“Towards the end of deep shutdown and quarantine…was when I actually started coming out to my family and in public as a lesbian, queer person,” Fisher said. “Seeing the ways that I imagined what it would look like for someone to live as a fully realized queer person before I was that fully realized queer person is a super interesting thing. Like, how did I think this might look? And how is that different? Seeing all the places where I, you know, hadn’t grown yet, and seeing the ways that I’ve grown now. Watching people engage with this kind of nascent form of who I was and take it really seriously and tell it as the story that it is, is really weird. It’s like listening back to an audio recording of yourself where you’re like, ‘Oh, that’s how I sound like?’”

One of the greatest strengths of “Leave If No Response” is how well the script balances serious, heart-wrenching subjects with moments of fun and lightheartedness. Watching the show, we couldn’t stop laughing at the over-the-top antics of homophobic teacher Morah Sarah (Jamie Steinman ’24) and the image of Mira writing in her journal while “Sweater Weather” by The Neighborhood played in the background. However, by the end of the piece, we were both in tears about the girls’ complicated relationship and the beautiful portrayal of growing up.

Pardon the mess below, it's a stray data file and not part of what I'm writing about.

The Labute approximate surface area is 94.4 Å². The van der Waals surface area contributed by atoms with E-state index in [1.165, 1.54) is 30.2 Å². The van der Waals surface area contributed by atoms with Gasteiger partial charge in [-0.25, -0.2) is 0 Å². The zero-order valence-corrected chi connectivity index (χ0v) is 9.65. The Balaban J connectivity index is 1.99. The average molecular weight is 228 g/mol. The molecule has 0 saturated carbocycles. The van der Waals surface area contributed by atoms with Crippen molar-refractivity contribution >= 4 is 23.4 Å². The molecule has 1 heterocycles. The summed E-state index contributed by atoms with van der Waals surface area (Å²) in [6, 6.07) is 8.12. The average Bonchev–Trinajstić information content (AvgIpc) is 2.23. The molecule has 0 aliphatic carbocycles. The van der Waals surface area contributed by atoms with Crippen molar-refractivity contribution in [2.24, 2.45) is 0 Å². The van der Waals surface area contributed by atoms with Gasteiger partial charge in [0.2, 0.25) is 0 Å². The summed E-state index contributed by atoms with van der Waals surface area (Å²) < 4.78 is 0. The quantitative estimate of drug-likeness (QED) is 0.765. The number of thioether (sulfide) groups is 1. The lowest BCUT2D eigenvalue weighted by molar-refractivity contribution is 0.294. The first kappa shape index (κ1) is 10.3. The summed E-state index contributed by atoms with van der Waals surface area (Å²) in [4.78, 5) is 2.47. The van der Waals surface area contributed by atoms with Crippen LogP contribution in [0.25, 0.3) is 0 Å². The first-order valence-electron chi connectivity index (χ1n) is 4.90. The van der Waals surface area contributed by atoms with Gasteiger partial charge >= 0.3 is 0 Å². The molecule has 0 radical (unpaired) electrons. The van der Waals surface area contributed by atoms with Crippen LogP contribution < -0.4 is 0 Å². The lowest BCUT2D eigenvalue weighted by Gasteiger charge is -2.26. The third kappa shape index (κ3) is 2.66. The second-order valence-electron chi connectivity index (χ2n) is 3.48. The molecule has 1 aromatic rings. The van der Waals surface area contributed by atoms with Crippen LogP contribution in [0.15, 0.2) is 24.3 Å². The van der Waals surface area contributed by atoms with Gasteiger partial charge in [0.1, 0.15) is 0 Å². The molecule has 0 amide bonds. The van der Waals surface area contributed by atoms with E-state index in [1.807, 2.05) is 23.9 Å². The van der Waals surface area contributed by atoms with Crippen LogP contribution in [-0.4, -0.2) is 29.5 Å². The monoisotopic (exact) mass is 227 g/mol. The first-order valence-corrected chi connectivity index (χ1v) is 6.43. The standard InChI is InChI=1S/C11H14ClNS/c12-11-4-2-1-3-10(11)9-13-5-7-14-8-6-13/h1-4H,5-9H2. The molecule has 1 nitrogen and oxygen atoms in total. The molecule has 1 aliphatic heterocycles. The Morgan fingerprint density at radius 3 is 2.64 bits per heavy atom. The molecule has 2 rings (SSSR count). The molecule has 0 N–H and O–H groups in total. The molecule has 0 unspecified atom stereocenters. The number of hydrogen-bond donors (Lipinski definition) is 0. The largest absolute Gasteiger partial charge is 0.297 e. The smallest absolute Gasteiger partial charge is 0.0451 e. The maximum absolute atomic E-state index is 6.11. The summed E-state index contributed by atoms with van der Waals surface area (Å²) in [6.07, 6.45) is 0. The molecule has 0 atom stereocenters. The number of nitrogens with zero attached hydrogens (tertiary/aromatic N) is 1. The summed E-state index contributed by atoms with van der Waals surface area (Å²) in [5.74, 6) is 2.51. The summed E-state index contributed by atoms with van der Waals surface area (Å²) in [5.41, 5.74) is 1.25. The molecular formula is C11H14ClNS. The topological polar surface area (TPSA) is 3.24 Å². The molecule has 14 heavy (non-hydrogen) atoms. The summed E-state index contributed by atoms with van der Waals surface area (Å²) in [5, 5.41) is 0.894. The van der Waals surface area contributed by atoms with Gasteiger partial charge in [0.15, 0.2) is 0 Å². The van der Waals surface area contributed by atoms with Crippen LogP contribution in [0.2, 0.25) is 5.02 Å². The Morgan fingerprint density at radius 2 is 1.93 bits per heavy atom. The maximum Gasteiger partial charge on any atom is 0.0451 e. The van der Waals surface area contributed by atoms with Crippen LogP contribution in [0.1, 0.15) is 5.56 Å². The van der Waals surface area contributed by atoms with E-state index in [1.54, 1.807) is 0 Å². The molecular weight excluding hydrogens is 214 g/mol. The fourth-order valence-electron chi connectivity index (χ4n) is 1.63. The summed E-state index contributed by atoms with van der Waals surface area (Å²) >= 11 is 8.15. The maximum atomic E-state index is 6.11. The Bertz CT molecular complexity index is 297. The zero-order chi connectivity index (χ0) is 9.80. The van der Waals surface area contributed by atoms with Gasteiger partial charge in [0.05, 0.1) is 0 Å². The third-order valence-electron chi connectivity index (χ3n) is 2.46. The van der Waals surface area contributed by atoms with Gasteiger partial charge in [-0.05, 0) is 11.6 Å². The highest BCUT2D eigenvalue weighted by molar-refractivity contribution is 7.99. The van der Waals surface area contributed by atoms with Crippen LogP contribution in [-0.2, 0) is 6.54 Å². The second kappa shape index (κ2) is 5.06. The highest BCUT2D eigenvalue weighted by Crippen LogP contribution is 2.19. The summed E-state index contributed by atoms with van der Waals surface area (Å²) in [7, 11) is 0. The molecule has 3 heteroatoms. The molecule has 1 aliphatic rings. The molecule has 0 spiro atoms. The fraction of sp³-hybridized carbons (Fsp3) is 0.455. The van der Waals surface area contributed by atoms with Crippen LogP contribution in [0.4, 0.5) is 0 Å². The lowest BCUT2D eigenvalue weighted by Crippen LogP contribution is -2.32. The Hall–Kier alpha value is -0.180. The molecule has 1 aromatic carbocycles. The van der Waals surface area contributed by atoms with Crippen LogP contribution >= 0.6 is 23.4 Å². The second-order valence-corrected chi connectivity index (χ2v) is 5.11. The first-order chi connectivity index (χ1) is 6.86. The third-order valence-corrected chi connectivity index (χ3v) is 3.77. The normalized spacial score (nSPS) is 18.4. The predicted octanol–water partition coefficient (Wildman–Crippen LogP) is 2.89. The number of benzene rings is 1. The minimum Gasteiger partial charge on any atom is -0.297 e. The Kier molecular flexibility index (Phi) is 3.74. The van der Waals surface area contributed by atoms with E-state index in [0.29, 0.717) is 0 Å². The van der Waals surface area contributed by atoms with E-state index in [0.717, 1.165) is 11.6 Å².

“When I first read [the script], I felt really sad,” Rodriguez said. “I didn’t really understand how I was going to do [with such sad content], but the cast actors are incredibly comedic and have great emotional depth. Seeing them bring the words to life is so joyous, because they really hit these incredible [moments], I’m just laughing.”